ORIGINAL FRENCH ARTICLE: La chronique cinéma d’Emile Breton: Don Quichotte aux champs
by Emile Breton
Translated Saturday 24 May 2008, by
Emile Breton’s movie chronicle
The sun is about to rise. An old man in a field is massaging his shoulder: is it the inevitable arthritis that matches the grey hairs on his chin, or the traces of a recent fight? The latter, rather: seeing how extremely thin he is, seeing the armour-shaped metallic plates he is struggling to put on, one knows him to be the Knight of the Sorrowful Countenance, Don Quixote de la Mancha.
And so on this particular morning, when the light of a clear summer morning is allowed to dawdle on the way before it brightens up the scene, might not the old man be still bearing the traces of one of his earliest fights in a life wholly consecrated to Chivalry – a fight against a rough Biscayan whom he managed to lay out though not before the Biscayan had broken his shoulder-blade and ripped off his left ear?
And yet no image has been shown of the fight: the film starts in a meadow as fresh as meadows were in the earliest days of Creation. Nor will spectators encounter the windmills, lions, magicians or any other of the fabulous creatures that people Cervantes’ novel and are known even to those who have never read it. For Albert Serra, whose first feature-length film this is, cares nothing for the exoticism of the romances at which Cervantes levelled his spear.
Far from it. He shows the knight and his squire, Sancho Panza (both admirable non-professional actors, the former a bag of bones, the latter as plump as a capon) in the intimacy of their relationship, if one dare say, in the intervals between the battles and hallucinations when they engage in discussions or, better still, hold their peace. For Cervantes has no sooner let Sancho into the adventure, as DonQuixote sets off again on his wanderings, than he leaves them to their own devices, as if he, their maker, was now to be a mere spectator of what was to take place there beneath his eyes, namely their initiation into the ways of the world.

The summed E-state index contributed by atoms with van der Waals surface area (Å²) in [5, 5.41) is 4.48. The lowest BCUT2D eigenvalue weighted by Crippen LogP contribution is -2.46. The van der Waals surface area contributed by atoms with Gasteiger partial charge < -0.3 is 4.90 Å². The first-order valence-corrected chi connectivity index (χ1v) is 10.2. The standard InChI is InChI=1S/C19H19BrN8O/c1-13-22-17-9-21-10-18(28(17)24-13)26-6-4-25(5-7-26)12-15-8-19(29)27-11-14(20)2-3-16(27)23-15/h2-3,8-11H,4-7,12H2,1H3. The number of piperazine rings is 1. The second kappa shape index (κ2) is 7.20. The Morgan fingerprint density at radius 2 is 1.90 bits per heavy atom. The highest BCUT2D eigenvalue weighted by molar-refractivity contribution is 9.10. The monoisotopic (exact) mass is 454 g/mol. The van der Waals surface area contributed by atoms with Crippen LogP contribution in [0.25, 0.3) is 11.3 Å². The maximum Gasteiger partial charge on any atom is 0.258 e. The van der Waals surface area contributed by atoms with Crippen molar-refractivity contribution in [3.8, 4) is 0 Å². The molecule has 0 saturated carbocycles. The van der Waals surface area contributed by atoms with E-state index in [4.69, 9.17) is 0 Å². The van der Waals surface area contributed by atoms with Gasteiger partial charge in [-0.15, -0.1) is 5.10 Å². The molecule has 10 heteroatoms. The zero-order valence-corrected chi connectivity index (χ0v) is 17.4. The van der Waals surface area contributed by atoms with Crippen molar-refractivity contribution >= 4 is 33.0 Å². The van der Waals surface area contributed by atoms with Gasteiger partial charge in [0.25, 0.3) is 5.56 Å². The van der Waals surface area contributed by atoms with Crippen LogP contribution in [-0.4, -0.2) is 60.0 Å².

The spectacular feats and buffoonery for which the novel is usually remembered do not actually figure more prominently in the novel than those peaceful lulls when each discovers a treasure trove in the other. In the second book … as Don Quixote and Sancho Panza have just been tormented by bulls, they come ‘most opportunely upon a clear and limpid spring that flowed in a shady glen. Leaving Rossinante and the donkey without bit nor halter, master and servant sat down on the bank, neither in a better plight than the other. Sancho took out of his saddlebag what he would call “victuals" in his vernacular. Whereupon, a conversation starts between them in the course of which the master finds that the servant speaks “more like a philosopher than a fool”. A short time before, that fool of a master, by asking his servant to “examine and know himself, which is the most difficult knowledge imaginable” had proved to be the wisest of men. So a friendship is born.
And so the friendship persists - underlying the plot, throughout the whole book. Which the film-maker chose to follow in his reading of the novel, setting off the pair’s moments of abandon to the hospitable charms of the natural setting, their shared complicity, whether grumbling (on the master’s side), or respectful (on the servant’s).
“You’re sleeping, Sancho", declares the former, "I’m telling you, as sure as my name’s Quixote". To be at your side, I’d spend my life sleeping, but I’d have a hell of a time. Still, I love you.” And so they wake up one morning after a rainy night and the knight counts the snails that his servant cannot even see, no more than his original counterpart in the novel can imagine the armies locked in combat (two flocks of sheep, in fact) that his master is describing to him. A way for Serra to bring the story back to our own modern scale, at a time when film-makers are free to borrow wherever their culture will direct them - free to follow on the leisurely footsteps of two full-grown men who stop on the bank of a river where the water is cool and splash each other like the boys they still are, boys who play at being wandering knights, wearing crowns of laurel on their brows, far from the public gaze.
This interpretation is truest to the spirit of the novel: it unfolds like an adventure, the adventure of making the film, with a portable camera following on the traces of another knight maybe, this time a Catalan. Tirant le blanc (Tirant the white man), written in the fifteenth century by Joannot Martorell, a man with a passion for precedence, whose Livre des batailles (Book of battles) Denis Fernandez Recatala has translated: at the beginning of this strange novel, an old hermit explains to young Tirant in what consists “the honour of being a knight”, Honor de cavalleria. It is precisely that kind of honour, the rule that makes for a life full of conquests (real or imaginary), that Albert Serra’s Quixote serves best: so it is that a film weaves the dreams of one author into those of another.